By Melissa S. Saunders

The Connecticut ABA (CTABA) Board had a productive 2021. Our Continuing Education, Membership, Organizational Members/Sponsorship, Public Policy & Legislative Outreach (PPLO), Technology, Student and Early Career Support, Public Schools, Diversity, Inclusion and Social Justice and Professional Issues committees have remained active and have allowed for member participation across this past year, even with the continued struggles we’ve faced in our second year of navigating the pandemic. Our Board of Directors (BOD) has worked over the past year to refine policies and procedures with the goal of more effectively meeting our mission and vision.

The PPLO committee has continued to focus on legislative and regulatory areas of priority identified through its annual Legislative Needs Survey and organizational representation on the PPLO committee. Priorities for 2022 include increased equity between Medicaid ABA and commercially funded programs, DOE certification for behavior analysts with equivalent experiences in schools, Mental Health Parity within ABA services, and broader transition options for families who are exiting early intervention services. As such, the PPLO committee has met with the Office of the Healthcare Advocate, the Office of the Child Advocate, the Department of Social Services, and the Department of Education and Department of Insurance to advocate for systems which support quality provision of services across the state. The Professional Issues committee is in the early stages of establishing a directory to connect Behavior Analysts within the state with those who have specialized expertise or experience and are willing to establish mentorship relationships with early career behavior analysts. So far, the interest has been encouraging, we have several members who’ve volunteered to be listed on the directory as well as members who would like to connect with mentors. We are thrilled to offer this important resource to our membership. The Diversity, Equity, and Social Justice Committee (DESJ) has worked to build leadership within the committee this last year and in doing so, projects are underway. The committee is focusing on identifying the experiences of individuals within CT to establish a baseline of needs both within and outside of the CTABA community. Through this process the vision, mission, and work of the committee will be iteratively refined. The DESJ views diversity and equity as essential to CTABA’s success and efficiency in meeting the organization’s mission.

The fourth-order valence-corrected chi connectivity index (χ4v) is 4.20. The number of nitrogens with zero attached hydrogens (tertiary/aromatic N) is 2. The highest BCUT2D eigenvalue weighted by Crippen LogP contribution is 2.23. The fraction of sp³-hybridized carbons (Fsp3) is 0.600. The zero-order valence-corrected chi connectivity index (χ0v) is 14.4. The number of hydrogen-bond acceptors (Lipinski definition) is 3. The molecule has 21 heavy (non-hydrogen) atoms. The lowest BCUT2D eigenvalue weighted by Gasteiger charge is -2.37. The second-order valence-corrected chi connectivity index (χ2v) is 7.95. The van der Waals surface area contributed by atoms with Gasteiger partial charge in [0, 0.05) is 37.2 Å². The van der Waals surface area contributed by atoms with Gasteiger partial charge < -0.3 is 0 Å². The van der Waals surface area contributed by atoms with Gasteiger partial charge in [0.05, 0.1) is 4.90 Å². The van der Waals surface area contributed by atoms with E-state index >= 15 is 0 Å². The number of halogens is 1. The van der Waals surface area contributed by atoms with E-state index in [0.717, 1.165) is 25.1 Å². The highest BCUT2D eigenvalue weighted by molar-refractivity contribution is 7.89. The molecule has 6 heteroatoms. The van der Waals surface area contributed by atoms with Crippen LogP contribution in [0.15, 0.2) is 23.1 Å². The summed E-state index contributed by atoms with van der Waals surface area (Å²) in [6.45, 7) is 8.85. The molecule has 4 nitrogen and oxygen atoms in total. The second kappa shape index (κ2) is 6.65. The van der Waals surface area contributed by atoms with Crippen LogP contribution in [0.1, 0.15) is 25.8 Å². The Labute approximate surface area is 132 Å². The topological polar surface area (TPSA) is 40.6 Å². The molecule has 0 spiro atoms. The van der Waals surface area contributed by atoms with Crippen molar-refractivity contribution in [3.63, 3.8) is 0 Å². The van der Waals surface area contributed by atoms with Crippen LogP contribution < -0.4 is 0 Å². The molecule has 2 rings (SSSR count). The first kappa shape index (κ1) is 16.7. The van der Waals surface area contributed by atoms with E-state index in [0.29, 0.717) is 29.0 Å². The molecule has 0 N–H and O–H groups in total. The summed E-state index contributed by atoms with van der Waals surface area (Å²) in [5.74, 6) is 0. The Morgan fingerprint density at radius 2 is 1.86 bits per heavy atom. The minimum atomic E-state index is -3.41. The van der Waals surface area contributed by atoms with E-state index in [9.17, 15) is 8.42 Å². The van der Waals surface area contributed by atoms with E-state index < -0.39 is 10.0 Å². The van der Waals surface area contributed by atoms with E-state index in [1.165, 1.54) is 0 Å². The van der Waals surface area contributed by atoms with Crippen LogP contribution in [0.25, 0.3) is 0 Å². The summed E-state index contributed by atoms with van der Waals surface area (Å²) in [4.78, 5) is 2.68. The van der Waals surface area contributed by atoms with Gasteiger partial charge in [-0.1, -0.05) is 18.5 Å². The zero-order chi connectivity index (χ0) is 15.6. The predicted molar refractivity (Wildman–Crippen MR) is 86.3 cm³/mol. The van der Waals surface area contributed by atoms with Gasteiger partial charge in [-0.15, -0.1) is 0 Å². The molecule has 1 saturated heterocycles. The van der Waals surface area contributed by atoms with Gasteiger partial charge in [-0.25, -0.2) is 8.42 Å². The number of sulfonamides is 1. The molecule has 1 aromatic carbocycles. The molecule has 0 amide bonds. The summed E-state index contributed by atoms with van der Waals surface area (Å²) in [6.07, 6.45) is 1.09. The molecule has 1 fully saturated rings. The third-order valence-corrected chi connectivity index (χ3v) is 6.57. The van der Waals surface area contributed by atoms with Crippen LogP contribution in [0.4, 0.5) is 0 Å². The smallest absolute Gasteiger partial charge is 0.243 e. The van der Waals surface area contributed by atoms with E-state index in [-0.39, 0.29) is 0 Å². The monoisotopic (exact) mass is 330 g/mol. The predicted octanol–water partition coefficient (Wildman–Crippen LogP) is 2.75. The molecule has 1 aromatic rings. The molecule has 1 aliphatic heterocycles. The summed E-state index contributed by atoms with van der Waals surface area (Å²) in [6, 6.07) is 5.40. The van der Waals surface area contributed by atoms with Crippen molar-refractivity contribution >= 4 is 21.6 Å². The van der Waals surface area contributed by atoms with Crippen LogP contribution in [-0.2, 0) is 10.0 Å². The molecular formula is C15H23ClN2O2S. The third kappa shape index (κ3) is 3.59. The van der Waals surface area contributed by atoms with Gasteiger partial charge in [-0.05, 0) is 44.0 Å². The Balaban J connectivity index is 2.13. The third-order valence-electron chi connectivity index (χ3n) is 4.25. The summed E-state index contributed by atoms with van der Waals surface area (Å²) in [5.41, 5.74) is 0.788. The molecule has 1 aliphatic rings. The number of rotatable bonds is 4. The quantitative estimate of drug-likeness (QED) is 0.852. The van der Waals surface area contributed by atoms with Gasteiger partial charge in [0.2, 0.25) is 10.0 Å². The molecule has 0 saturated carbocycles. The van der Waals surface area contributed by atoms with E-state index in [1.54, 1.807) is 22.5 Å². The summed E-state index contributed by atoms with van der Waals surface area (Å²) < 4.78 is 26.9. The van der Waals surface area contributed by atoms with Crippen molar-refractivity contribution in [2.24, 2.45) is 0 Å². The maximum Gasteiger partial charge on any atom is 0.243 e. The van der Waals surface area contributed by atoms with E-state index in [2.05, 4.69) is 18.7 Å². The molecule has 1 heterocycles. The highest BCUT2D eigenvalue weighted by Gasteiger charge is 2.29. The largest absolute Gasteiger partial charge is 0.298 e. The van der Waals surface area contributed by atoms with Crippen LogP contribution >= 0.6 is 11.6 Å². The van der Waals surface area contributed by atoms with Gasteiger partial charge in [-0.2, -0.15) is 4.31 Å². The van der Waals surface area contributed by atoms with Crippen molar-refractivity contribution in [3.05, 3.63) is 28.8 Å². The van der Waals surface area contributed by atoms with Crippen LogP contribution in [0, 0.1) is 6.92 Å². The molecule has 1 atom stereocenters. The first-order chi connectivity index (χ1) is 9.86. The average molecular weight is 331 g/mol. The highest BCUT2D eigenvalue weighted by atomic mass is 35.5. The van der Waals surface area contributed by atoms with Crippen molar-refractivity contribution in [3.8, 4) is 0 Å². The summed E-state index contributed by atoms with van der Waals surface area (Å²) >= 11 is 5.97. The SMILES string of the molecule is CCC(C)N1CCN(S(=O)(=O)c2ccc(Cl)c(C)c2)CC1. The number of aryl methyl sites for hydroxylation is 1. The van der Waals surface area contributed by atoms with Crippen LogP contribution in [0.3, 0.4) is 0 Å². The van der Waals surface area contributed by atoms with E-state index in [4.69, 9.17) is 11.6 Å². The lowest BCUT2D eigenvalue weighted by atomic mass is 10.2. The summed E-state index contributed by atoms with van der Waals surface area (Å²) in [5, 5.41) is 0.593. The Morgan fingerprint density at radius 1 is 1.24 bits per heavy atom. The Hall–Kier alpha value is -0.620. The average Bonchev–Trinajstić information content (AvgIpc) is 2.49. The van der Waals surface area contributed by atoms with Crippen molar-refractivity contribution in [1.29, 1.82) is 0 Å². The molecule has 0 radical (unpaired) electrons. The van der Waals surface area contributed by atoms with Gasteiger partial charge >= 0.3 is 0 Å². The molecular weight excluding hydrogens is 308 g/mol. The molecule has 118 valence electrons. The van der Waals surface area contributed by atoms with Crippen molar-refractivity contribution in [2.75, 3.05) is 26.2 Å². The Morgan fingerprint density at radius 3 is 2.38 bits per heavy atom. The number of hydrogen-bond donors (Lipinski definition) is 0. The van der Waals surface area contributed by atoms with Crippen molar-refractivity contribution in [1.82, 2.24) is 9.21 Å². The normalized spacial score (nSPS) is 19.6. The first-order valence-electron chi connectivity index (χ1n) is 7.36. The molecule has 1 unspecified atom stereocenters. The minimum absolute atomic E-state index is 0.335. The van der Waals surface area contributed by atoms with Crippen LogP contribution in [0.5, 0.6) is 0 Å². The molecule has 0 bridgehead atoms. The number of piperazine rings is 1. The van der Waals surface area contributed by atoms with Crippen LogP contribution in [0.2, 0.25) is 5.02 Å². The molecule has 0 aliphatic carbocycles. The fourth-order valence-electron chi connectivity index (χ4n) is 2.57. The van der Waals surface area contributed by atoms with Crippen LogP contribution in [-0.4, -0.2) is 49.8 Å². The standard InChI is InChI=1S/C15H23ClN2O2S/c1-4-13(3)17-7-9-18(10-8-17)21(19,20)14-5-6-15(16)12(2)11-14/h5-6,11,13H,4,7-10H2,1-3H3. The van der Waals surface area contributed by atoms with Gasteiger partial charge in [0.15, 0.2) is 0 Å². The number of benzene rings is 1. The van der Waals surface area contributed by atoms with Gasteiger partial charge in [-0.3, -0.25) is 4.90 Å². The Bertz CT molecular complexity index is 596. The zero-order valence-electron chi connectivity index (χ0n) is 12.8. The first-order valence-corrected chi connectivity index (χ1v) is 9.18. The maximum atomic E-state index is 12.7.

Between March 3-4, we held our 18th annual state conference virtually, maintaining the number of registrants from the previous year. We had over 400 individuals registered including members and non-members. Our organizational members and sponsors represented over 20 organizations. We are greatly appreciative of our conference chair, Erin Costa, MS., BCBA (CT) and the committee members, who managed to put together an excellent and well-rounded conference. Our annual 2-day event included pre-conference workshops with Dr. Noor Syed, Dr. Mary Jane Wiess, Dr. Evelyn Gould, Stephen Wood and Dr. Missy Olive. On conference day we had a group of well-rounded presenters including a morning keynote by Dr. Noor Syed, followed by sessions with Dr. Christina Alligood, Stephen Wood, Dr. Laurie Sperry, Dr. Florence DiGennaro Reed, Dr. Adithyan (Dithu) Rajaraman, Dr. Ravit Stein, Dr. Rose Jaffery, Dr. Melissa Saunders, Dr. Justin Leaf, Dr. Steve Woolf, Kelly Bermingham and closing out the conference with an outstanding ending keynote delivered by Dr. Mary Jane Weiss. Since 2013, CT ABA recognizes an outstanding student in behavior analysis each year in memory of Rachel D’Avino, a Connecticut student of behavior analysis who was killed in the Newtown school shooting. This year Tara Woodruff, a student attending the University of Saint Joseph for a Master of Science in Applied Behavior Analysis, received the award. Congratulations Tara!

Our state continues to see dramatic growth in the numbers of BACB credentialed practitioners including 492 licensed behavior analysts registered with the CT Department of Public Health. 1110 Board Certified Behavior Analysts live in CT. 922 Registered Behavior Technicians reside in CT, all of whom must be supervised for 5% of their work in ABA. Our last membership reporting is 440. We also have 19 organizational members. CTABA continues to work to streamline its backend membership processes including database management.

Finally, we have added five new Board of directors to start their cycle in 2022. The Board has been able to broaden its representation to include individuals with differing cultural backgrounds and professional experience (e.g., history of working as an RBT and inner-city schools). We look forward to incorporating fresh ideas into the efforts we have underway and our continued role as the voice of behavior analysis in Connecticut. Please go to for a list of our current Board of Directors and other information regarding CT ABA.

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